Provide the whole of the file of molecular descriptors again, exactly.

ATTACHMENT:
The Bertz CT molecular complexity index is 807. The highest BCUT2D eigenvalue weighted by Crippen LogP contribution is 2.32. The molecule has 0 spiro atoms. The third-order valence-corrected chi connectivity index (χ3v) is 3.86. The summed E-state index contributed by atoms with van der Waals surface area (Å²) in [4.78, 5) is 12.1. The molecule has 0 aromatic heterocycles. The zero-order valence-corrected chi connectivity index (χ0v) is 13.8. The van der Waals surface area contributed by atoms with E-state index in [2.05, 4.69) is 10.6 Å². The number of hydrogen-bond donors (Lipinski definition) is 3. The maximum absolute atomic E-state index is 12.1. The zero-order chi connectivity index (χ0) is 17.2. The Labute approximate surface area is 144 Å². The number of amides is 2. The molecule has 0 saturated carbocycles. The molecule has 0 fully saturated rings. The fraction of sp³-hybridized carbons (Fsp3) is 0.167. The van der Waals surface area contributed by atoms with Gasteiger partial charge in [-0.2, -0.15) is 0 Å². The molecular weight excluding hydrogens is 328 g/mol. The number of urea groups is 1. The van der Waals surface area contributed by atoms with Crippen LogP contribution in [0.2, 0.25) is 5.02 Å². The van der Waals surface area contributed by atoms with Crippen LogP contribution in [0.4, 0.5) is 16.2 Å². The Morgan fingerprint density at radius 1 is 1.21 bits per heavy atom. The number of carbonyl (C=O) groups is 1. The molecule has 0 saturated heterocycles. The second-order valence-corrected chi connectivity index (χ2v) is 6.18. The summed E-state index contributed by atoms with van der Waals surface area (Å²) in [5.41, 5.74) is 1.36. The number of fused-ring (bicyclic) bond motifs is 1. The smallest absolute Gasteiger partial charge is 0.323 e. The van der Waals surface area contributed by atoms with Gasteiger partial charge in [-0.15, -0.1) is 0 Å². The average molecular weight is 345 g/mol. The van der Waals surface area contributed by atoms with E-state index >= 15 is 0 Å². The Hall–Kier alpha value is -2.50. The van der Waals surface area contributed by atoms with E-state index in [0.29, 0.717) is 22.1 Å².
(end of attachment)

The Bertz CT molecular complexity index is 807. The highest BCUT2D eigenvalue weighted by Crippen LogP contribution is 2.32. The molecule has 0 spiro atoms. The third-order valence-corrected chi connectivity index (χ3v) is 3.86. The summed E-state index contributed by atoms with van der Waals surface area (Å²) in [4.78, 5) is 12.1. The molecule has 0 aromatic heterocycles. The zero-order valence-corrected chi connectivity index (χ0v) is 13.8. The van der Waals surface area contributed by atoms with E-state index in [2.05, 4.69) is 10.6 Å². The number of hydrogen-bond donors (Lipinski definition) is 3. The maximum absolute atomic E-state index is 12.1. The zero-order chi connectivity index (χ0) is 17.2. The Labute approximate surface area is 144 Å². The number of amides is 2. The molecule has 0 saturated carbocycles. The molecule has 0 fully saturated rings. The fraction of sp³-hybridized carbons (Fsp3) is 0.167. The van der Waals surface area contributed by atoms with Gasteiger partial charge in [-0.2, -0.15) is 0 Å². The molecular weight excluding hydrogens is 328 g/mol. The number of urea groups is 1. The van der Waals surface area contributed by atoms with Crippen LogP contribution in [0.2, 0.25) is 5.02 Å². The van der Waals surface area contributed by atoms with Crippen LogP contribution in [0.4, 0.5) is 16.2 Å². The Morgan fingerprint density at radius 1 is 1.21 bits per heavy atom. The number of carbonyl (C=O) groups is 1. The molecule has 0 saturated heterocycles. The second-order valence-corrected chi connectivity index (χ2v) is 6.18. The summed E-state index contributed by atoms with van der Waals surface area (Å²) in [5.41, 5.74) is 1.36. The number of fused-ring (bicyclic) bond motifs is 1. The smallest absolute Gasteiger partial charge is 0.323 e. The van der Waals surface area contributed by atoms with Gasteiger partial charge in [-0.15, -0.1) is 0 Å². The average molecular weight is 345 g/mol. The van der Waals surface area contributed by atoms with E-state index >= 15 is 0 Å². The Hall–Kier alpha value is -2.50. The van der Waals surface area contributed by atoms with E-state index in [0.29, 0.717) is 22.1 Å².